At Eight Tables, customers enter through a back alley to an elevator that transports them to an abode that’s reminiscent of a wealthy Chinese family’s living room, with exactly eight tables. Customers have included a 6-year-old foodie and a 27-year-old techie who came for his retirement party before moving to Paris. “Everyone thinks Chinese food has to be cheap with big portions,” says Chen. “People are thanking me for elevating Chinese cuisine, and that is the ultimate compliment.” Many a diner find delight in the first course, a sampler of the Nine Essential Flavors of Chinese Cuisine presented in nine tiny circular plates, each unique.
Notable chef Fang of Fang Restaurant has put a modern spin on Chinese cuisine with such signature dishes as the spicy chile puffed rice salad and Nanking sesame chicken with sweet potatoes. Since starting the restaurant with her father as partner, Fang has won the Food Network’s “Chopped” competition twice and continues to rise through the city’s culinary scene, speaking at roundtable discussions and appearing on television. She also continues to help at House of Nanking, now a Chinatown institution since 1988.
Other women are also developing Chinatown businesses that take on a contemporary vibe. Tiffany Tam and her sister Renee recently opened Kim + Ono, a trendy boutique that focuses on hand-painted Chinese kimonos designed in San Francisco and manufactured overseas. Both women were raised in Chinatown and learned about business by working at their parents’ souvenir stores. Unlike the typical Chinatown trinket shop, jammed with back scratchers and faux jade carvings, this store is roomy with sitting areas, curated jewelry, fragrances, and clothing treasures.
And over at the Red Blossom Tea Company, owner Alice Luong has reinvigorated her father’s heritage tea shop with a focus on educating the masses. Tea samplings are conducted like wine tastings in a modern setting. She lightened the dark, narrow space with new wood floors and elegant shelving showcasing tea canisters and tea sets.
A graze through Chinatown is an adventure sown with sensory gems on the hilly streets and avenues. Old men chatter over Chinese checkers at the age-old Portsmouth Square community park. Along the main artery of Grant Avenue, other seniors put bow to the two-stringed erhu, a Chinese fiddle, if you will. At least 20 murals, with more coming, depict the Chinese American story from different points of view. Through a store window, the owner of Dragon Papa Dessert is hand-pulling maltose syrup and spooling it into white threads to become the Dragon Beard snack with sesame seeds and peanuts. The unique treat is rarely found in the U.S., and its preparation is considered an art form.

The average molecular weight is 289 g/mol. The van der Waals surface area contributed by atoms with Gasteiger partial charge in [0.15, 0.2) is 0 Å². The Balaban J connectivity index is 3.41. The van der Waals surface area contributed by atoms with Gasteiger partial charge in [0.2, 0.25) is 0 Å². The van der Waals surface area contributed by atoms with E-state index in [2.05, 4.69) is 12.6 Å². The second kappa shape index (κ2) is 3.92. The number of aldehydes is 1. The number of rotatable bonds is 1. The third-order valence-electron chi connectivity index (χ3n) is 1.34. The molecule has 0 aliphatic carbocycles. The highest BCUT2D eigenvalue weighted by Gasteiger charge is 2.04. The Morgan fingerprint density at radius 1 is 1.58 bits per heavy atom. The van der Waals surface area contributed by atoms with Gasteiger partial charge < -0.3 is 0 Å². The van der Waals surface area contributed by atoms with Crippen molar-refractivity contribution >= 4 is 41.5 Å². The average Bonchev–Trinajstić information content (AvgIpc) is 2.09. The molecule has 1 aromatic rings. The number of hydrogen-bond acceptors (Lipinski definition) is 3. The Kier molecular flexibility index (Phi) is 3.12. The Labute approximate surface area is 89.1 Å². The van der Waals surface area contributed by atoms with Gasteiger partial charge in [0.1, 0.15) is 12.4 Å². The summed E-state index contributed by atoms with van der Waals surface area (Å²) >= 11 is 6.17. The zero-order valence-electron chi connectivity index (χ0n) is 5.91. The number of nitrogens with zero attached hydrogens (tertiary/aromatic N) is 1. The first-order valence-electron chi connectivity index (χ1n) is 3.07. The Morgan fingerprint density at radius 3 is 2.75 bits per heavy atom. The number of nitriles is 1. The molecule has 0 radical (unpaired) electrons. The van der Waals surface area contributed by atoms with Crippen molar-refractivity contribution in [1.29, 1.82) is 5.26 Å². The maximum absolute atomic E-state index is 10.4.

Signs of Sino-Portuguese architecture are apparent as you pass the pagoda-topped buildings and glazed tile roofs — all created after the 1906 San Francisco earthquake. These structures, with imitation Chinese flourishes, were designed specifically to attract tourists after most of Chinatown was leveled. The original architect was T. Paterson Ross, working with engineer A.W. Burgren, white men who never visited Asia but managed to pull off the look of an exotic land concocted to mesmerize visitors. More contemporary structures include the Dragon Gate, erected in 1970, as an elaborate archway with green roof tiles, stone columns, and a pair of stone guardian lions. And on Grant Avenue, five replicas of China’s Terracotta Warriors stand on an overhang with a mural depicting more soldiers behind them.
Then there’s Stockton Avenue, packed with outdoor markets, the watering hole for mothers and grandmothers who venture there daily to pick fruits and vegetables. The cacophony of loud voices and rude vendors can be off-putting for the unsuspecting. Says Chef Fang, “As crazy as the local market can be, it gives me a sense of comfort because I have been walking these markets since I was 5. To this day, it still feels the same.”
To truly “get” Chinatown, outsiders must realize that many merchants hail from rural villages with no understanding of American expectations, she explains. “They have a lack of exposure to the customer service us Americans have grown accustomed to.”
Coarseness is, well, part of China-town’s authentic ambiance. When Betty Louie, a popular real estate owner in Chinatown, dined at a favorite café, she asked for a bitter melon dish, but the server informed her that the cook didn’t feel like making it. “She told me I couldn’t have it, and he would make me something else, and that I would like it,” Louie recalls. “I think it was some pork dish, and I just ate it. And yeah, it was good.”